Remembering a Yankees legend: Bobby Murcer

July 28, 2008
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Some of the greatest athletes have dawned the pinstripes as their own, but not many will be remembered forever in the eyes of the fans. For it is the fans who decide legends. There is legend though has put his heart and soul into the Yankees organization for over 40 years and the fans have taken noticed. Bobby Murcer was his name and he passed away a few weeks ago.

Bobby Murcer was born in 1946 in Oklahoma. He was a highly viewed prospect in high school as a baseball shortstop. The two main teams that were interested in Bobby were the Dodgers and Yankees. Though the Yankees offered him $10,000 less then what the Dodgers offered him, Bobby thought he would make it up in World Series bonuses. He just wanted to play for the Yankees because of one person, Mickey Mantle. Mantle was born in Oklahoma just like Bobby and once he got to New York, everyone was starting to compare him to “The Mick” himself.

As he grew on the field, his success would continue to grow as well. After he returned from the military, Bobby hit at least 20 home runs for four straight years, including a 30 home run season. He was the shining star on a dismal Yankees team in the early 1970’s. Through all the losing, Bobby continued to enjoy playing baseball that is until the Yankees made an interesting move by trading Bobby to the San Francisco Giants. He would have limited success for the Giants and the Cubs when he was traded to them from the Giants. Bobby was truly unhappy in baseball until 1979 when the Cubs traded him back to the Yankees.

Bobby was so happy to return to the Bronx, but that happiness wouldn’t last because his best friend and Yankees’ captain Thurman Munson died in a plane crash. Bobby would make a speech at Thurman’s funeral and then go play for the Yankees that night. This game though would truly be the finest moment in Murcer’s career because he drove in all five runs for the Yankees, including the game winning single in the ninth inning as the Yankees beat the Orioles 5-4.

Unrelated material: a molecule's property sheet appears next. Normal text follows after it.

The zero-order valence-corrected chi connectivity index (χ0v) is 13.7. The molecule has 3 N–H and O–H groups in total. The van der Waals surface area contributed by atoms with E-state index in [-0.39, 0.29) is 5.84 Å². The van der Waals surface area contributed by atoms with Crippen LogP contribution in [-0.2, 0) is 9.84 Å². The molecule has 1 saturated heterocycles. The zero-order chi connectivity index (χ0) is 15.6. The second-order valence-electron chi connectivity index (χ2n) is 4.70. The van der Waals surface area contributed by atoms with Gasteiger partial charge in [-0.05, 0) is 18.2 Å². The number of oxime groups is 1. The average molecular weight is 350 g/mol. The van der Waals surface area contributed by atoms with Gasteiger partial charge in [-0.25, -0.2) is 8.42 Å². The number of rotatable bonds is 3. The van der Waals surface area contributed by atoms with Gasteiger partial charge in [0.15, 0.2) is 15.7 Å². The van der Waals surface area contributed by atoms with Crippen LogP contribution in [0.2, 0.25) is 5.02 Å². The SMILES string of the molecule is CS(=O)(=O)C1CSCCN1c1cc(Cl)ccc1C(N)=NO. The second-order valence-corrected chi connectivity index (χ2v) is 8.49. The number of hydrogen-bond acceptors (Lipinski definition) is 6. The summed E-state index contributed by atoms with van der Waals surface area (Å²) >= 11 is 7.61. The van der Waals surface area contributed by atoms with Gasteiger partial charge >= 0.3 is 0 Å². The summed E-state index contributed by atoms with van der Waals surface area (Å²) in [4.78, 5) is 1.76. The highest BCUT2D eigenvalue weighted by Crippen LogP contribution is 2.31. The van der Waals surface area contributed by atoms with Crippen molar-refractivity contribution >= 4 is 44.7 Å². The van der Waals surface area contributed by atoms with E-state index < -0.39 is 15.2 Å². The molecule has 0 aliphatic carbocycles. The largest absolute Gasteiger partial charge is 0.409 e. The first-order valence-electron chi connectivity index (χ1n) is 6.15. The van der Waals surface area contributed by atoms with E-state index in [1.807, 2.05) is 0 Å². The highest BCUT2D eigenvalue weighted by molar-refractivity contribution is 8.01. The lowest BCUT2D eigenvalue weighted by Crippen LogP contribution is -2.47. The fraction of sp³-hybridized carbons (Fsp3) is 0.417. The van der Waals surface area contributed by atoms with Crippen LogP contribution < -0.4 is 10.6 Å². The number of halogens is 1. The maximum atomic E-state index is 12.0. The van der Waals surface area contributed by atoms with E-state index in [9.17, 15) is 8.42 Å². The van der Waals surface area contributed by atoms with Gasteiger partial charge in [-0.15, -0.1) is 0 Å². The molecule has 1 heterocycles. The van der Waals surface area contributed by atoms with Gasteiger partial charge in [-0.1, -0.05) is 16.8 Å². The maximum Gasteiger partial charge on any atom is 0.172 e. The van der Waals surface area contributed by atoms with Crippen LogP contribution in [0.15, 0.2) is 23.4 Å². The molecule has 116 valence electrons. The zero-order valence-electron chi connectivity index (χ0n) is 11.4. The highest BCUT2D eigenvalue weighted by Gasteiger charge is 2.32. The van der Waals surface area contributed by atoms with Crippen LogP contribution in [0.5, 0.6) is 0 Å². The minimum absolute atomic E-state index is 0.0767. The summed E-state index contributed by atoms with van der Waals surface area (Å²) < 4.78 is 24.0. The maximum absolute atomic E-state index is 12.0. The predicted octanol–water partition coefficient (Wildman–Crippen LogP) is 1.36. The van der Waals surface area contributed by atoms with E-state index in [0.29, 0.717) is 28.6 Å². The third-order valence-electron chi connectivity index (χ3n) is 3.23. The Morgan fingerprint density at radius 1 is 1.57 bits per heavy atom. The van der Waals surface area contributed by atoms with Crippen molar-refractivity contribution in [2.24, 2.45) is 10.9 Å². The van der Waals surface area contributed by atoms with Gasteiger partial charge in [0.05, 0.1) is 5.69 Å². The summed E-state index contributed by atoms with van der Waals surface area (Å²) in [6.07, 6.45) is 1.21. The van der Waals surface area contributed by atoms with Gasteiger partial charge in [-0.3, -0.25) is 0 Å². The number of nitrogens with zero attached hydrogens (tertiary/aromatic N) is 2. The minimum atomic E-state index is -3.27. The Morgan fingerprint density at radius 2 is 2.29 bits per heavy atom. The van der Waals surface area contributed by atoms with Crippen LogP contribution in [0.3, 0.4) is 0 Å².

Bobby would play in one World Series as a Yankee in 1981, but the Yankees would lose that series four games to two. This was the tail end of Bobby’s career because in 1983, he would be asked to go to the broadcast booth and be cut off the roster. He was cut off to make room for a young first baseman named Don Mattingly. Murcer would spend 25 years in the booth until his death a few weeks ago.

When Bobby’s brother died, Bobby started a foundation to fight cancer, not realizing that it would be cancer that claimed his own life. Murcer was diagnosed with a brain tumor in December of 2006. He would go through many battles and things seemed ok for awhile. He even returned to the broadcast booth for one game. When he did, all the fans in the stadium went into a frenzy. There was non-stop clapping and joy for the former Yankees legend. That seemed to be one of the greatest moments in the life of Bobby Murcer.

Bobby’s career was not as flashy as Babe Ruth or Mickey Mantles. When you see an athlete, you should look at his heart more then his stats. Bobby would be in the Hall of Fame right now if they had a heart award in baseball. That’s just how special an athlete and a person he was.





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